China’s debt-ridden Chongqing Iron and Steel is drawing up radical restructuring plans that will see the firm exit the steel industry and shift its focus to more lucrative sectors like finance, it said on Thursday.
In a notice filed to the Shanghai stock exchange, Chongqing Steel blamed the downturn in the economy, severe industrial overcapacity, soaring labour costs and persistently low steel prices for its predicament.
“In order to fundamentally improve the listed firm’s performance and protect the interests of medium- and small-sized investors, the plan is to remove the company’s steel-related assets,” the firm said.
It said it would sell its steel assets to the Yufu Group, an entity run by the local Chongqing city government. It then aims to acquire high-quality assets in the financial and industrial investment sectors from the group. The plans have not yet been finalised.
The firm suffered net losses of almost 6 billion yuan ($901.47 million) in 2015 and nearly a billion yuan in the first quarter of 2016. Its shares in Shanghai have been suspended since June.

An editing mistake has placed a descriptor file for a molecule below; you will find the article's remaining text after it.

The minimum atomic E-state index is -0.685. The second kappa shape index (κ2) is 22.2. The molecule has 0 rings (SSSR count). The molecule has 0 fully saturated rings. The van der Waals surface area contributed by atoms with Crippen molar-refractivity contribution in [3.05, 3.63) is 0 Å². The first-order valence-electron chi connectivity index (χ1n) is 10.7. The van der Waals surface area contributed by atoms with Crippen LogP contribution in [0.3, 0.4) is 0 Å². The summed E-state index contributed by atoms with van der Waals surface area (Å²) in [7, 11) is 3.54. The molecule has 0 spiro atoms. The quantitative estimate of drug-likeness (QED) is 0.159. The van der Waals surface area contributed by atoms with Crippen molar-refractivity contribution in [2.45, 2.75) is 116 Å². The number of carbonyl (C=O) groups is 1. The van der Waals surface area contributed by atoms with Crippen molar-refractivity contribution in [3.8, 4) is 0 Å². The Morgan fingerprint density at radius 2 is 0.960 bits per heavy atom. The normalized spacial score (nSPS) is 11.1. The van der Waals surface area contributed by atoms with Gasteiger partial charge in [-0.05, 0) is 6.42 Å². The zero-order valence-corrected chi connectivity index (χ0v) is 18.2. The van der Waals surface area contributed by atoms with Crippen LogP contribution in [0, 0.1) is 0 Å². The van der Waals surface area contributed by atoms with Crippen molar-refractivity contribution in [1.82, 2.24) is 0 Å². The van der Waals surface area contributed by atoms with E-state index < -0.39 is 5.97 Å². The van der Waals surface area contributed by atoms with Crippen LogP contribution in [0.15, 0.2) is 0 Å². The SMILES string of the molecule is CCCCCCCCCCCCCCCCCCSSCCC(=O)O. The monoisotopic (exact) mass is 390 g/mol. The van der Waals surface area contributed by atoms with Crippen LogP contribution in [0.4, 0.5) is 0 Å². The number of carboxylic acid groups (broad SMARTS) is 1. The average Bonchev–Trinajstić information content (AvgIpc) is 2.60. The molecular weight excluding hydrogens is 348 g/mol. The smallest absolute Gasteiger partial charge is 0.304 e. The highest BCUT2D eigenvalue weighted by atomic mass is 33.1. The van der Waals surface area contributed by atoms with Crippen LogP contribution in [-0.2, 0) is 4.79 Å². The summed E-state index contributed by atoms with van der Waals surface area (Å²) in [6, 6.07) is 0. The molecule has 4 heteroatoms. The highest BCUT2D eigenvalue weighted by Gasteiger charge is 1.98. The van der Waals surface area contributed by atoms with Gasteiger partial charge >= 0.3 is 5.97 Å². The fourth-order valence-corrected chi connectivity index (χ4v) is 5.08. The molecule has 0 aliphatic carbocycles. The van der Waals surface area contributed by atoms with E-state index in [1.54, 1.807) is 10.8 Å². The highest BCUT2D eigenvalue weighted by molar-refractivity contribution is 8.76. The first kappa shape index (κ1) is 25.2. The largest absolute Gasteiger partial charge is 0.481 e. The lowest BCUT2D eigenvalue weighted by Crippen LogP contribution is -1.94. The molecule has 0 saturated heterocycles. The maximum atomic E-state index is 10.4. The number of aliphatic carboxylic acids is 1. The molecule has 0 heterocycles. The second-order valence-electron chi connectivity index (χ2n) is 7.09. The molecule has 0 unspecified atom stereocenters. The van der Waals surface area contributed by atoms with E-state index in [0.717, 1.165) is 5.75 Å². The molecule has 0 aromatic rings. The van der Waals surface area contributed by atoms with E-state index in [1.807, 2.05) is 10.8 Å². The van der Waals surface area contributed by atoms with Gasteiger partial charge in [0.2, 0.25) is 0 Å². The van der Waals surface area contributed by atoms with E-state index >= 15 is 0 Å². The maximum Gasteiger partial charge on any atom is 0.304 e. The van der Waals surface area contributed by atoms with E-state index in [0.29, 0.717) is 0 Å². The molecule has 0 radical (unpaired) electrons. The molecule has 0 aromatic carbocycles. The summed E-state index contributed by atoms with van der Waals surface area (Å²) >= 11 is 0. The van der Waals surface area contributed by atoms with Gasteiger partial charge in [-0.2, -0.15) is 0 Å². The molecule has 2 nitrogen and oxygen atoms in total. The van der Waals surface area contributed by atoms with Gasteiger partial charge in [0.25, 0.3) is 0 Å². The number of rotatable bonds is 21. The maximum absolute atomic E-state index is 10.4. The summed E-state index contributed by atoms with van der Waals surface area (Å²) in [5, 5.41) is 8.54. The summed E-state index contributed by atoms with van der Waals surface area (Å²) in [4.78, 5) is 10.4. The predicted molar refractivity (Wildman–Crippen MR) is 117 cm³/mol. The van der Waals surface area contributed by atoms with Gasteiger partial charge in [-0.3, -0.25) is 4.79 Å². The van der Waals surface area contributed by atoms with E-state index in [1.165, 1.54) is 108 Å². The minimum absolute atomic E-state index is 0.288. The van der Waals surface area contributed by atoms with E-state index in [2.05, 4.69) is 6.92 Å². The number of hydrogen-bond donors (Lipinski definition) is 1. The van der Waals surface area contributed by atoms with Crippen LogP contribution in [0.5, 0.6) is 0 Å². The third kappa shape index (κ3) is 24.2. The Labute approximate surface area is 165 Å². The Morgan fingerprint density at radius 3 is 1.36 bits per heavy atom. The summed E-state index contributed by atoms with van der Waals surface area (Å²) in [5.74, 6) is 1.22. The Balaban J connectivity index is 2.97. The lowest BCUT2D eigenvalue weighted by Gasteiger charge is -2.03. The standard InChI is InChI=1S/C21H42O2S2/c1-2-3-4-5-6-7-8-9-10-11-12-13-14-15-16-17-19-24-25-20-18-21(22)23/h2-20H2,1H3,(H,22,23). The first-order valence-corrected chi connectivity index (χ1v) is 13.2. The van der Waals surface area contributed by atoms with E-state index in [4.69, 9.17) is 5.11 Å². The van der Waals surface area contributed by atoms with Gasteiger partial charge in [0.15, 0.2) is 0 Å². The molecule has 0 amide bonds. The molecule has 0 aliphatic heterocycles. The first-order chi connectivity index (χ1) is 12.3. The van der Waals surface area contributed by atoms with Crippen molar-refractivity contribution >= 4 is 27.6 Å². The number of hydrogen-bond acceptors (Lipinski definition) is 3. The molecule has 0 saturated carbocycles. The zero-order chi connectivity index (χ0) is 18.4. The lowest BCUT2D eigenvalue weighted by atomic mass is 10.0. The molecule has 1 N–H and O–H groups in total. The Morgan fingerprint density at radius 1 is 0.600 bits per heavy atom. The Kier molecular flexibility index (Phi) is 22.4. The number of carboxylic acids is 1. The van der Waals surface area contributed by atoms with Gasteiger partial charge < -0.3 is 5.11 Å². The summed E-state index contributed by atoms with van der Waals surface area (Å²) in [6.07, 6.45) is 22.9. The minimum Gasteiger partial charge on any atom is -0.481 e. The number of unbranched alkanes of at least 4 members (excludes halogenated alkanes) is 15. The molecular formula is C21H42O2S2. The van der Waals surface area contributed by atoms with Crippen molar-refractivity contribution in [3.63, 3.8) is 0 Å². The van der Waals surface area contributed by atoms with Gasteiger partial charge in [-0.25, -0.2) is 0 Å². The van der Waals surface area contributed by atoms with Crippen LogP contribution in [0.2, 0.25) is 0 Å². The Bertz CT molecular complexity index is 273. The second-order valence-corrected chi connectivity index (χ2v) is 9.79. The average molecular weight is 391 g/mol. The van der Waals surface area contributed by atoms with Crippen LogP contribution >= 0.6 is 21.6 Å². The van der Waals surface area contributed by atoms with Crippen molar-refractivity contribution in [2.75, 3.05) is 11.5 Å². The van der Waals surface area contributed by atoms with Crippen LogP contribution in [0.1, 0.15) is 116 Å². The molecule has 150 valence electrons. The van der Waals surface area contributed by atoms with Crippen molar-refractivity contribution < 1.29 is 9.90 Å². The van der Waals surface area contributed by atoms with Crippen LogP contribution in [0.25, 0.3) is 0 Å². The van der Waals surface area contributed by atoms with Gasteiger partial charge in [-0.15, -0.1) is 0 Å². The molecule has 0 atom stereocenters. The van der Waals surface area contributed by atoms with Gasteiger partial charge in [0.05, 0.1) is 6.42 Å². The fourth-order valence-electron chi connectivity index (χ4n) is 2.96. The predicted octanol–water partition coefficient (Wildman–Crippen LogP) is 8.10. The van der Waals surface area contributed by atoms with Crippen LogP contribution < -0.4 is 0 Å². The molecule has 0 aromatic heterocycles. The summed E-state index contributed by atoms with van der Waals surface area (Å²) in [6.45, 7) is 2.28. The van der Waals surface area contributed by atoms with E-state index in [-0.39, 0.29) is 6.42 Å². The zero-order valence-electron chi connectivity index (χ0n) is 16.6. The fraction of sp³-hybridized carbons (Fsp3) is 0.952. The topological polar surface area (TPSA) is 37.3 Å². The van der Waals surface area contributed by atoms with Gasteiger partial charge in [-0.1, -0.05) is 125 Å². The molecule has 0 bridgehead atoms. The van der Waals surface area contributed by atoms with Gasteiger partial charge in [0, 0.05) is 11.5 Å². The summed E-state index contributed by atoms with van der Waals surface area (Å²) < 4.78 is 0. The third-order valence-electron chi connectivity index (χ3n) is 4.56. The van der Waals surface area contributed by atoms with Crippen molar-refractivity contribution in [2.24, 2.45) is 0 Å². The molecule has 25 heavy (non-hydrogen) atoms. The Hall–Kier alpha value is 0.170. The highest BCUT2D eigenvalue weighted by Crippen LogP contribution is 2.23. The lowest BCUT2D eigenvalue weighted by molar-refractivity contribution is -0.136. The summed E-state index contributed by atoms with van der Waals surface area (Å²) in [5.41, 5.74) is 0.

After borrowing billions of yuan to expand production, China’s steel firms are struggling with heavy debts and persistent losses. The country is now aiming to bring capacity down by 140 million tonnes over the 2016 to 2020 period, and will target non-competitive and obsolete assets.
According to government estimates, China has 1.13 billion tonnes of crude steel capacity, more than 300 million tonnes higher than total output last year.
The listed unit of the Valin Iron and Steel Group , based in central China’s Hunan province, is also planning to swap its steel assets for more lucrative finance and clean energy operations to avoid being delisted.
China’s second biggest steelmaker, the Baoshan Iron and Steel Group, was mulling a similar restructuring plan for its loss-making unit SGIS Songshan, but the plan has been shelved.
The government is setting up dedicated asset management firms for the steel and coal sectors to help shut capacity and handle the closure of “zombie enterprises” – those that would not survive without loans or government support.
The State-Owned Assets Supervision and Administration Commission is also encouraging government-run enterprises that are not specialist steel or coal producers to withdraw completely from the two sectors.
According to a recent study by Renmin University, 51.4 percent of China’s listed steel firms could be defined as zombie enterprises because they have been unable to pay back debts.